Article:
MicroRNA-7a/b (miR-7a/b) protects cardiac myocytes from apoptosis during ischemia/reperfusion injury; however, its role in angiotensin II (ANG II)-stimulated cardiac fibroblasts (CFs) remains unknown. Therefore, the present study investigated the anti-fibrotic mechanism of miR-7a/b in ANG II-treated CFs. ANG II stimulated the expression of specific protein 1 (Sp1) and collagen I in a dose- and time-dependent manner, and the overexpression of miR-7a/b significantly down-regulated the expression of Sp1 and collagen I stimulated by ANG II (100 nM) for 24 h. miR-7a/b overexpression effectively inhibited MMP-2 expression/activity and MMP-9 expression, as well as CF proliferation and migration. In addition, miR-7a/b also repressed the activation of TGF-β, ERK, JNK and p38 by ANG II. The inhibition of Sp1 binding activity by mithramycin prevented collagen I overproduction; however, miR-7a/b down-regulation reversed this effect. Further studies revealed that Sp1 also mediated miR-7a/b-regulated MMP expression and CF migration, as well as TGF-β and ERK activation. In conclusion, miR-7a/b has an anti-fibrotic role in ANG II-treated CFs that is mediated by Sp1 mechanism involving the TGF-β and MAPKs pathways.
Citation: Li R, Xiao J, Qing X, Xing J, Xia Y, Qi J, et al. (2015) Sp1 Mediates a Therapeutic Role of MiR-7a/b in Angiotensin II-Induced Cardiac Fibrosis via Mechanism Involving the TGF-β and MAPKs Pathways in Cardiac Fibroblasts. PLoS ONE 10(4): e0125513. https://doi.org/10.1371/journal.pone.0125513
Academic Editor: Utpal Sen, University of Louisville, UNITED STATES
Received: November 24, 2014; Accepted: March 12, 2015; Published: April 29, 2015
Copyright: © 2015 Li et al. This is an open access article distributed under the terms of the Creative Commons Attribution License, which permits unrestricted use, distribution, and reproduction in any medium, provided the original author and source are credited
Data Availability: All relevant data are within the paper and its Supporting Information files.
Funding: This work was supported by the the National Natural Science Foundation of China , and the National 973 Basic Research Program of China [2012CB722406], The Natural Science Foundation of Shandong Province [ZR2010HM063]. The URL of the funder’s website: http://isisn.nsfc.gov.cn/egrantweb/. The funders had no role in study design, data collection and analysis, decision to publish, or preparation of the manuscript.
Competing interests: The authors have declared that no competing interests exist.
Cardiac fibrosis involves the excessive accumulation of extracellular matrix (ECM) in the heart, which leads to cardiac dysfunction, and is closely associated with numerous cardiovascular diseases, including hypertension, myocardial infarction and cardiomyopathy. As the most common cell type in the heart, cardiac fibroblasts (CFs) play a pivotal role in the development of cardiac fibrosis via the excessive synthesis of collagens and the degradation of ECM via the production of matrix metalloproteinases (MMPs). The renin-angiotensin system (RAS), particularly angiotensin II (ANG II), is considered to be profoundly involved in the pathogenesis of cardiac fibrosis [1, 2] and plays a crucial role in cardiac remodeling. ANG IIincreases collagen expression, proliferation and migration in CFs by activating a variety of cell signaling pathways such as transforming growth factor β (TGF-β) and mitogen-activated protein kinases (MAPKs) pathways, which promote the differentiation, proliferation and migration of CFs [3–6].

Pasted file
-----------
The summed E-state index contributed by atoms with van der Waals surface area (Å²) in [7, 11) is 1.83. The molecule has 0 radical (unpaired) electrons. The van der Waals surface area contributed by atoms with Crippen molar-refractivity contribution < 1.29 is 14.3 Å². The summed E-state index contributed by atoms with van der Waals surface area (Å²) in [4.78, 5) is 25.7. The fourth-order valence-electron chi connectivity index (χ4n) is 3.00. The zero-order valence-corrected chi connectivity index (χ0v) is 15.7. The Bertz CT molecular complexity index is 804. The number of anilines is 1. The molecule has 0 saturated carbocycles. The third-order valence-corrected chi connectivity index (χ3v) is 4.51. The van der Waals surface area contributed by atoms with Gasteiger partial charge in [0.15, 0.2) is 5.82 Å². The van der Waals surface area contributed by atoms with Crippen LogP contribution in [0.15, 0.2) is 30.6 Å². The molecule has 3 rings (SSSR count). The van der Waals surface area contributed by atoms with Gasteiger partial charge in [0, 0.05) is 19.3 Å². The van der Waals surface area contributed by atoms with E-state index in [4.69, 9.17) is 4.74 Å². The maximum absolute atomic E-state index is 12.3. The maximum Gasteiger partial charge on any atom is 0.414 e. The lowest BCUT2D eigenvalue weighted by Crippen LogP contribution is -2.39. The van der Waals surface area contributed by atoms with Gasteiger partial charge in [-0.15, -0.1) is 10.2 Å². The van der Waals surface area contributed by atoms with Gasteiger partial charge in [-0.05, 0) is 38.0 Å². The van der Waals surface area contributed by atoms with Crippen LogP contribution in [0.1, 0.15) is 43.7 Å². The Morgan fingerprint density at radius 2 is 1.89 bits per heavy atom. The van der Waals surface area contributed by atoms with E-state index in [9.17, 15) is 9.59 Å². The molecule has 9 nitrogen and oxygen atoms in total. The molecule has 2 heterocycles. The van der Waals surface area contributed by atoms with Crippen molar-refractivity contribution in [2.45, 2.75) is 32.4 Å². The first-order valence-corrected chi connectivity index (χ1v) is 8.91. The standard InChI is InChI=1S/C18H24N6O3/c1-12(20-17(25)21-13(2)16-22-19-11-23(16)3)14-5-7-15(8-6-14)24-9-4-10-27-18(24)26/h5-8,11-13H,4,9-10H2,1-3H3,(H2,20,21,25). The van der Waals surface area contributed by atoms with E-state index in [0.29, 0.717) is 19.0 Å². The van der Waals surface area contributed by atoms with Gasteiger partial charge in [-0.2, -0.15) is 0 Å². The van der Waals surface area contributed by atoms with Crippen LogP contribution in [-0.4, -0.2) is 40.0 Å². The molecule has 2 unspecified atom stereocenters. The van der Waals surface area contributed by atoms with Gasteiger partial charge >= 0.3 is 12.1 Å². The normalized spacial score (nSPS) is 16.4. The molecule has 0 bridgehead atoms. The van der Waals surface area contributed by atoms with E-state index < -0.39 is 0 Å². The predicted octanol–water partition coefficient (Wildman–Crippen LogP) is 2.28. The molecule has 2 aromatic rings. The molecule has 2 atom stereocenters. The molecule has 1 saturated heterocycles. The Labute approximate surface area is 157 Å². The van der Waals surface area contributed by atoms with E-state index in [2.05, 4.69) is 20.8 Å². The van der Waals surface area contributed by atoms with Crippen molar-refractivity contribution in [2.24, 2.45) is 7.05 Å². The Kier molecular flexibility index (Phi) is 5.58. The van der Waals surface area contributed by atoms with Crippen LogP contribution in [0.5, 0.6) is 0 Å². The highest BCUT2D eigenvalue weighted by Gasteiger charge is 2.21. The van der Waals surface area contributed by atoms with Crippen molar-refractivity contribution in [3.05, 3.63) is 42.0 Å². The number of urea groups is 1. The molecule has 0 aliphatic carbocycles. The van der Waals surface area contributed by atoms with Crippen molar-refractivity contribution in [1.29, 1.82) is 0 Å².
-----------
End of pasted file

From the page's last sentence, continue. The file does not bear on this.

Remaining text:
Specific protein 1 (Sp1), which is a ubiquitously expressed transcription factor, is implicated in the regulation of several genes, including housekeeping genes and actively regulated genes, primarily via the involvement of their basal promoter activity. Growing evidence has demonstrated that Sp1 plays an important regulatory role in the expression of several genes relevant to fibrosis, including collagen I, TGF-β and downstream targets of TGF-β, such as MMPs [7–11]. Several studies have emphasized the significance of Sp1 in modulating the expression and deposition of collagen I under fibrotic conditions [12–16], and the capability of ANG II in stimulating Sp1 activation in adult CFs and in mouse hearts [10, 17, 18]. However, clear evidence of Sp1 regulation and its role in regulating collagen I production in ANG II-stimulated neonatal CFs remains lacking.
MicroRNAs (miRNAs, miRs) represent a class of naturally occurring endogenous small noncoding RNA molecules that are distinct from but related to siRNAs and that regulate their targets by inhibiting translation and/or by promoting mRNA degradation . Increasing evidence has demonstrated that miRs are key regulators of genes involved in the pathophysiology of fibrosis in the heart [20–26]. miR-133 and miR-30 decrease the expression of connective tissue growth factor (CTGF) , and miR-21 contributes to cardiac fibrosis by enhancing ERK phosphorylation and increasing MMP-2 activity [22, 23]. As miR deregulation in the later stages of cardiac remodeling most likely functions as a compensatory mechanism and miR-7a was down-regulated in rats 5 days after transverse aortic constriction surgery, after which its expression returned to normal levels 20 days later , we therefore set out to investigate whether miR-7a/b is involved in cardiac fibrosis.
Taken together, because Sp1 regulates the synthesis of collagen I, and because collagen I is a predicted target of rat miR-7a/b, Sp1 may also function in the regulation of collagen I by miR-7a/b in neonatal CFs. Therefore, the purpose of this study was to experimentally identify the effect of Sp1 on the anti-fibrotic role of miR-7a/b in neonatal CFs, thereby presenting a viable target for therapeutic intervention of fibrotic cardiovascular diseases.
Materials and Methods